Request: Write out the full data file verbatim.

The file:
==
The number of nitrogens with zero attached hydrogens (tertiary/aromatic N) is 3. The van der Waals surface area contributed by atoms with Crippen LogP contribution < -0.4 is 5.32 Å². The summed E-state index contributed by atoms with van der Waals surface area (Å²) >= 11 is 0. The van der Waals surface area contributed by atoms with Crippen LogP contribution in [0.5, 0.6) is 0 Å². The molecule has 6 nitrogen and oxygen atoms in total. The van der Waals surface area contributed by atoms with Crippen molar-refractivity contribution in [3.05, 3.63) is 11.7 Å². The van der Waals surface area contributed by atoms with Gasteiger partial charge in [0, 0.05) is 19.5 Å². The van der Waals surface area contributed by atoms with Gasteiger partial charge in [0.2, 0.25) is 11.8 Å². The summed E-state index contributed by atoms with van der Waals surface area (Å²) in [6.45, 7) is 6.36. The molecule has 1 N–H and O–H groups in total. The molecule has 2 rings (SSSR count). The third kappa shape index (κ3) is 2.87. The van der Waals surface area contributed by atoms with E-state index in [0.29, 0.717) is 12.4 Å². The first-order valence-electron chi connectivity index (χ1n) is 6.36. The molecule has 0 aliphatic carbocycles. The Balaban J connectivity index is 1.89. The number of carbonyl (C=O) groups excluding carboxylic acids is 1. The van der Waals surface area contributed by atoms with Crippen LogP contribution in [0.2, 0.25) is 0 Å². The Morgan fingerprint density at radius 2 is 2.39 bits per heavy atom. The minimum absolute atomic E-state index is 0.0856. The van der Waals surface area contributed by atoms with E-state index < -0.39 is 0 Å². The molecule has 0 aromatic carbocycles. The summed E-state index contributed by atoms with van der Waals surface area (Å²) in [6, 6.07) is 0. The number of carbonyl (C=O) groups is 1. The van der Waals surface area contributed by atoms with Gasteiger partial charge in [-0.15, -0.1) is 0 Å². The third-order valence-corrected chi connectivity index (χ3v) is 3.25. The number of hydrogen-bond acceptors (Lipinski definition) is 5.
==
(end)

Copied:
The number of nitrogens with zero attached hydrogens (tertiary/aromatic N) is 3. The van der Waals surface area contributed by atoms with Crippen LogP contribution < -0.4 is 5.32 Å². The summed E-state index contributed by atoms with van der Waals surface area (Å²) >= 11 is 0. The van der Waals surface area contributed by atoms with Crippen LogP contribution in [0.5, 0.6) is 0 Å². The molecule has 6 nitrogen and oxygen atoms in total. The van der Waals surface area contributed by atoms with Crippen molar-refractivity contribution in [3.05, 3.63) is 11.7 Å². The van der Waals surface area contributed by atoms with Gasteiger partial charge in [0, 0.05) is 19.5 Å². The van der Waals surface area contributed by atoms with Gasteiger partial charge in [0.2, 0.25) is 11.8 Å². The summed E-state index contributed by atoms with van der Waals surface area (Å²) in [6.45, 7) is 6.36. The molecule has 1 N–H and O–H groups in total. The molecule has 2 rings (SSSR count). The third kappa shape index (κ3) is 2.87. The van der Waals surface area contributed by atoms with E-state index in [0.29, 0.717) is 12.4 Å². The first-order valence-electron chi connectivity index (χ1n) is 6.36. The molecule has 0 aliphatic carbocycles. The Balaban J connectivity index is 1.89. The number of carbonyl (C=O) groups excluding carboxylic acids is 1. The van der Waals surface area contributed by atoms with Crippen LogP contribution in [0.2, 0.25) is 0 Å². The Morgan fingerprint density at radius 2 is 2.39 bits per heavy atom. The minimum absolute atomic E-state index is 0.0856. The van der Waals surface area contributed by atoms with E-state index < -0.39 is 0 Å². The molecule has 0 aromatic carbocycles. The summed E-state index contributed by atoms with van der Waals surface area (Å²) in [6, 6.07) is 0. The number of carbonyl (C=O) groups is 1. The van der Waals surface area contributed by atoms with Gasteiger partial charge in [-0.15, -0.1) is 0 Å². The third-order valence-corrected chi connectivity index (χ3v) is 3.25. The number of hydrogen-bond acceptors (Lipinski definition) is 5.